In 2011 the number of critical vulnerabilities in Microsoft software fell to its lowest level in six years. In addition, data from IBM shows fewer vulnerabilities overall are being exploited by security researchers and attackers.
Those two points suggest that the vulnerability landscape is changing, with attackers increasingly stymied by the security features now commonplace in operating systems and less likely to spend the effort needed to exploit flaws.
The number of vulnerabilities that have been publicly exploited by attackers has dropped to 10.8 percent in 2011 from about 15 percent in the previous year, according to Tom Cross, manager of IBM's X-Force Advanced Research team.
"These things maybe the consequence of their being fewer valuable vulnerabilities that are getting disclosed and also exploitation is getting harder because operating systems have a lot of these feature ... that make exploitation more challenging," Cross says.
Up-to-date data from IBM will be included in its 2011 security report that will be released early next year. Exploitation has fallen in a several key categories, including browsers, document readers, and media players, Cross says.
Microsoft released its own data on a drop in the number of critical bulletins released by the company in 2011. Microsoft issued its last planned software update for the year on Tuesday, and noted that only 30 out of a total of 99 bulletins were rated critical. In absolute numbers, critical vulnerabilities were at their lowest level since 2005. As a relative percentage, this year has beaten every year since the company started tracking the data in 2004.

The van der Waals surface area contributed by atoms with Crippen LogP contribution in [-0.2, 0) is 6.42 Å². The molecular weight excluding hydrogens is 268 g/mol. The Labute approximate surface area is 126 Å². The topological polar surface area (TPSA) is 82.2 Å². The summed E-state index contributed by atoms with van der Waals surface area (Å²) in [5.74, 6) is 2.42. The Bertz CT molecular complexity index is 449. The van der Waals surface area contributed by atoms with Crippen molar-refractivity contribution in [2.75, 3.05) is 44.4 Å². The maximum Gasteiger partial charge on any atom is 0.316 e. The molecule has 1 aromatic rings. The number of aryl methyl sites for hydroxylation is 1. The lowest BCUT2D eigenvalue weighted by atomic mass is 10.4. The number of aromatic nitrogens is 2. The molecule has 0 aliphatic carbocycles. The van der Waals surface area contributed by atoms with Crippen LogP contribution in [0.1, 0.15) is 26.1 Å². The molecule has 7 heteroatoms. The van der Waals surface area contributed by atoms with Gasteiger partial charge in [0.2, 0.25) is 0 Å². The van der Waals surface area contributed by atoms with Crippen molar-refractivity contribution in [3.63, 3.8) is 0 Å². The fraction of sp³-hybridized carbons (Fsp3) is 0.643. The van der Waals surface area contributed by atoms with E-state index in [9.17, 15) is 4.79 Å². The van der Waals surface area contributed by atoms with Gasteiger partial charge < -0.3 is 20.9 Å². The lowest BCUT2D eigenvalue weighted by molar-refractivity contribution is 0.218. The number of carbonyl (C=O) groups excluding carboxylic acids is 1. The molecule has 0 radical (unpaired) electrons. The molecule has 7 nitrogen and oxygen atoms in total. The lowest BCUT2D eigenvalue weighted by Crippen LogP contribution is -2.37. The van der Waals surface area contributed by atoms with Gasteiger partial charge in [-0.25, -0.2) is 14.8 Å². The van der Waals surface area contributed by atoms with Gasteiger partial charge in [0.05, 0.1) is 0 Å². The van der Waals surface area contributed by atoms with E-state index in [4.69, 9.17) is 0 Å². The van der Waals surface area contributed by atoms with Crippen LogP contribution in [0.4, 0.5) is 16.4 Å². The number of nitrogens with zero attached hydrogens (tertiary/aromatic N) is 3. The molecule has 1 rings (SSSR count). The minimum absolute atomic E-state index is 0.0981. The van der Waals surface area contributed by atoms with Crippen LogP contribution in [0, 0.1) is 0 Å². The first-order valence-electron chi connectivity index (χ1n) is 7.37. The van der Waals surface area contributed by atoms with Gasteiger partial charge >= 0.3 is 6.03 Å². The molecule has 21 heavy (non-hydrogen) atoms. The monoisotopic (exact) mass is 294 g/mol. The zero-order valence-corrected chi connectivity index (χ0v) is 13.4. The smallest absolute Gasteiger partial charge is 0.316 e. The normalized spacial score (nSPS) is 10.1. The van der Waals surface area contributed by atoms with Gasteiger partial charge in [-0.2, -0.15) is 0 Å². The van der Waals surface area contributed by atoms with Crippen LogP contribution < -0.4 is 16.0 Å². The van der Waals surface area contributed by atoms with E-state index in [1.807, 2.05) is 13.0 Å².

Ever since Microsoft kicked off its Trustworthy Computing Initiative in January 2002, the company has focused on eliminating vulnerabilities in its software, improving its development process, and making its operating systems and applications harder to exploit. The latest data suggests the company has had some success.
"The fact that we're seeing lower percentages of critical issues and bulletins year-over-year demonstrates the progress made by the product groups in creating more secure software," Mike Reavey, senior director of the Microsoft Security Response Center, said in a blog post about the data.
While attackers continue to focus on vulnerabilities in Adobe Acrobat, Oracle's Java, and Microsoft's Office, security researchers have put increasing effort into auditing less mainstream software such as industrial control systems, automotive systems, and mobile devices.
Overall, the trend should be considered a win, says IBM's Cross.
"We are not there yet by any means, but I think you can look at some of our data and see that we have made progress in making these operating systems safer," he says.
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